Fun fact: every book this month was part of a series!
In Cave Danger, Kate Dyer-Seeley
And the series comes to end with a surprising twist! And the best, if most obvious, baddie of the series. I’m never going to like this series as much as the author’s other two, but I’m pleased Meg’s adventures went out with a bang.
Genre: mystery. Setting: realism. Format: novel. Rating: 2/3
Persepolis, Vol 1 and 2, Marjane Satrapi *
It’s a classic of the genre for a reason. If you’re interested in coming-of-age stories (traces the author’s life from from age ~8-25), Iran and Iranian history (highly recommended to me by a friend from Iran), striking and unusual art (all black and white, no shading or gray), and/or a massively influential pillar of graphic arts storytelling, read this book. I happened to have the two volume version, which is how it was originally released, but it’s more often found as a single volume these days.
Genre: character study. Setting: realism. Format: graphica. Rating: 3/3
Backstagers, Vol 1, James Tynio IV and Rian Sygh.
I got this one off a list of the best graphica of the year because it promised me weird magical adventures by the stage crew kids at a high school, and boy did it deliver. If you liked Lumberjanes, were a theater kid, or want to frantically escape malevolent paint creatures, this is the book for you. It’s not actually a graphic novel – it’s a collection of I think 6 comic book issues re-bound as a book . (Many comic books are republished as normal books, called trades, containing anywhere from 4-8 issues making up a story arc. Unfortunately, the fossils in the sales departments at comic companies don’t consider trades to be “real” sales and only renew titles based on individual issue sales, so even though the books are so much easier, I might suck it up and get some individual issues. I didn’t even buy this trade edition either! It came from the library.)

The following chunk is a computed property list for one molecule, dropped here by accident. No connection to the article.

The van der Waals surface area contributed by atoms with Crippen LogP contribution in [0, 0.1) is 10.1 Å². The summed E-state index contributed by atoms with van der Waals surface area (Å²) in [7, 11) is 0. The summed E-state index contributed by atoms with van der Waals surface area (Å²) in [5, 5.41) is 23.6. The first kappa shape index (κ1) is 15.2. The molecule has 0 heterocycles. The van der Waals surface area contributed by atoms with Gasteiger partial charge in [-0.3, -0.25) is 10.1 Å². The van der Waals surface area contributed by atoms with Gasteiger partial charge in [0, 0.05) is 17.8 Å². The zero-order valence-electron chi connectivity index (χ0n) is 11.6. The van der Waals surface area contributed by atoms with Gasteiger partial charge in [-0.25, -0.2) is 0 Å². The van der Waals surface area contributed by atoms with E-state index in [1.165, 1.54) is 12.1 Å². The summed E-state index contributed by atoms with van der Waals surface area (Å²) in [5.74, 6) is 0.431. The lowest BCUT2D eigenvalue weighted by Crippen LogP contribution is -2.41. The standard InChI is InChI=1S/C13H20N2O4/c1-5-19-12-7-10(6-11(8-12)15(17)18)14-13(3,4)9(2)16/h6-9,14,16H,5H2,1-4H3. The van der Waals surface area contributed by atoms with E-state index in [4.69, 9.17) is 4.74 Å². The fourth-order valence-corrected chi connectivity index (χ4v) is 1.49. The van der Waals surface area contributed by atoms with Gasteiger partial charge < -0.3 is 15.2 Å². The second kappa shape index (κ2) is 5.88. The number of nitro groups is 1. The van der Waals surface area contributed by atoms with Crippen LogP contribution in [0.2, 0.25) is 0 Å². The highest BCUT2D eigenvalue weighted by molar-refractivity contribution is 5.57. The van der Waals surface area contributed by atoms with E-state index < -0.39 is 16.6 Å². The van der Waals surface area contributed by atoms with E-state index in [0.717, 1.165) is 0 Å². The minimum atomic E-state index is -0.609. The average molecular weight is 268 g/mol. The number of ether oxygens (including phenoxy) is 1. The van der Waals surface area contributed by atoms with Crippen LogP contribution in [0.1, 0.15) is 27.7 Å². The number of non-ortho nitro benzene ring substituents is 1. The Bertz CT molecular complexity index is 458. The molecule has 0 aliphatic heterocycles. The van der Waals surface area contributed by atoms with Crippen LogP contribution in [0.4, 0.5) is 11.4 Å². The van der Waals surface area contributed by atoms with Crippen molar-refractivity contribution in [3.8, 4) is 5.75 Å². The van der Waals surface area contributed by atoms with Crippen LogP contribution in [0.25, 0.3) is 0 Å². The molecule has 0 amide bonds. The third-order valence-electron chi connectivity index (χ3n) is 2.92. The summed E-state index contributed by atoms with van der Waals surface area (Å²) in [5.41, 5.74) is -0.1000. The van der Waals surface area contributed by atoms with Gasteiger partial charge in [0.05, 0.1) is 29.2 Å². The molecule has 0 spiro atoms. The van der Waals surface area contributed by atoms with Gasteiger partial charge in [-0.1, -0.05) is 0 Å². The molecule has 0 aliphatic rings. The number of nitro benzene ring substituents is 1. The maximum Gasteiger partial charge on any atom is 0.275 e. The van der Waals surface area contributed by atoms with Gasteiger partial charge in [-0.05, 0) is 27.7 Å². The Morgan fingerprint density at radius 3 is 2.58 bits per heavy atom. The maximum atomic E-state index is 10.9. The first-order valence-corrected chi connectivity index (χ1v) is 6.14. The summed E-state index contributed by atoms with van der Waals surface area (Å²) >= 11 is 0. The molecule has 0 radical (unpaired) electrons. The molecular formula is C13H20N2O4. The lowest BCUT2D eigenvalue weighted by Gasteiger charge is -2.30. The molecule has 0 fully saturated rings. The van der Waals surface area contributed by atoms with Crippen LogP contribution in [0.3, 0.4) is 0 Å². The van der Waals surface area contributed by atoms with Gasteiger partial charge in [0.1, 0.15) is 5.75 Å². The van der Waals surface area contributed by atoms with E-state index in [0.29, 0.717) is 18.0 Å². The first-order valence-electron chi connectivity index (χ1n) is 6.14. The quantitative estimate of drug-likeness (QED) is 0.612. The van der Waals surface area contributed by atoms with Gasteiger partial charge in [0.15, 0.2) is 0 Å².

There’s a larger arc looming here and I am so excited for volume 2 (coming soon).
Genre: adventure, ensemble cast. Setting: magical realism, weird. Format: graphica. Rating: 3/3
The Fifth Season, The Obelisk Gate, and The Stone Sky, NK Jemisin * (Broken Earth trilogy)
Wow! I’m struggling with what I can say that doesn’t blow the plot, since the unfolding of what the quest actually will be is a major part of the story. But this is the most innovative, visceral, driving fantasy novel I have read in a long time. Fantasy is not usually a genre where authors play with experimental/unusual storytelling techniques, but not only did she pull off second-person narration without it being weird (and that’s an accomplishment, lemme tell you – the only other instance where second person has worked for me has been in murder mysteries where I, the author, am narrating the player’s life to them), she did so while also building a vast, thoughtful magical world with a deep bench of fully fleshed-out secondary characters. Those characters are also a masterclass in diversity in fiction without it being forced or trying too hard. It’s a challenge to effectively convey and gain sympathy for the internal struggle of multiple characters, especially for non-viewpoint characters where we don’t get their internal monologues, and especially especially for characters who are morally gray at best and lack the literal concept of morality at worst. Also, any story where the magic system includes both brainstem anatomy and geophysics is all right by me.
The first two novels both won the Hugo for best novel, making Jemisin the first author to win twice in a row, and the third is up this year and I sure hope it wins. She earned it.
Genre: speculative, character study, mystery. Setting: magical realism, fantasy. Format: novel. Rating: 3/3
* books suitable for age 14+